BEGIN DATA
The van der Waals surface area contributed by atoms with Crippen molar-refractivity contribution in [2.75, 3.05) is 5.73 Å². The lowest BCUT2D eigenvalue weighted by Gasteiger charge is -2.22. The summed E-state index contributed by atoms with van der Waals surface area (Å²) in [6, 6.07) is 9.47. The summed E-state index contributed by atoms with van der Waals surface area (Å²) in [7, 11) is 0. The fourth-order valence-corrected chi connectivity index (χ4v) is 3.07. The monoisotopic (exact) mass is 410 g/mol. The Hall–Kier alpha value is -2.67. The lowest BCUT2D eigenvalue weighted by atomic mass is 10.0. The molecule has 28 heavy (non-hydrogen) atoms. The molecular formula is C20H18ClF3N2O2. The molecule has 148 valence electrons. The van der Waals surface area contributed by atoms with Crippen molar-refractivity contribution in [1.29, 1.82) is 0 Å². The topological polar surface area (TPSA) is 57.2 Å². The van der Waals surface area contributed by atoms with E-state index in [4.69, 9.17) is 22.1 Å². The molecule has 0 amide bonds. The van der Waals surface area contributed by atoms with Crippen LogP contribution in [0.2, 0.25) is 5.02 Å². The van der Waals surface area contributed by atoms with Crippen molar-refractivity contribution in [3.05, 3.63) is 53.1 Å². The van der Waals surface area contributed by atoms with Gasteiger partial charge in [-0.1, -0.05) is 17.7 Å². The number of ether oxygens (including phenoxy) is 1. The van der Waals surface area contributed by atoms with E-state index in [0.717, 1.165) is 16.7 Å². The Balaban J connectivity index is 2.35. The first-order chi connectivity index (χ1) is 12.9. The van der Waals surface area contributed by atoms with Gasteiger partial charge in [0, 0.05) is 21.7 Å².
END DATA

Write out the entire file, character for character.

The van der Waals surface area contributed by atoms with Crippen molar-refractivity contribution in [2.75, 3.05) is 5.73 Å². The lowest BCUT2D eigenvalue weighted by Gasteiger charge is -2.22. The summed E-state index contributed by atoms with van der Waals surface area (Å²) in [6, 6.07) is 9.47. The summed E-state index contributed by atoms with van der Waals surface area (Å²) in [7, 11) is 0. The fourth-order valence-corrected chi connectivity index (χ4v) is 3.07. The monoisotopic (exact) mass is 410 g/mol. The Hall–Kier alpha value is -2.67. The lowest BCUT2D eigenvalue weighted by atomic mass is 10.0. The molecule has 28 heavy (non-hydrogen) atoms. The molecular formula is C20H18ClF3N2O2. The molecule has 148 valence electrons. The van der Waals surface area contributed by atoms with Crippen molar-refractivity contribution in [1.29, 1.82) is 0 Å². The topological polar surface area (TPSA) is 57.2 Å². The van der Waals surface area contributed by atoms with E-state index in [4.69, 9.17) is 22.1 Å². The molecule has 0 amide bonds. The van der Waals surface area contributed by atoms with Crippen LogP contribution in [0.2, 0.25) is 5.02 Å². The van der Waals surface area contributed by atoms with Crippen molar-refractivity contribution in [3.05, 3.63) is 53.1 Å². The van der Waals surface area contributed by atoms with Gasteiger partial charge in [-0.1, -0.05) is 17.7 Å². The number of ether oxygens (including phenoxy) is 1. The van der Waals surface area contributed by atoms with E-state index in [0.717, 1.165) is 16.7 Å². The Balaban J connectivity index is 2.35. The first-order chi connectivity index (χ1) is 12.9. The van der Waals surface area contributed by atoms with Gasteiger partial charge in [0, 0.05) is 21.7 Å².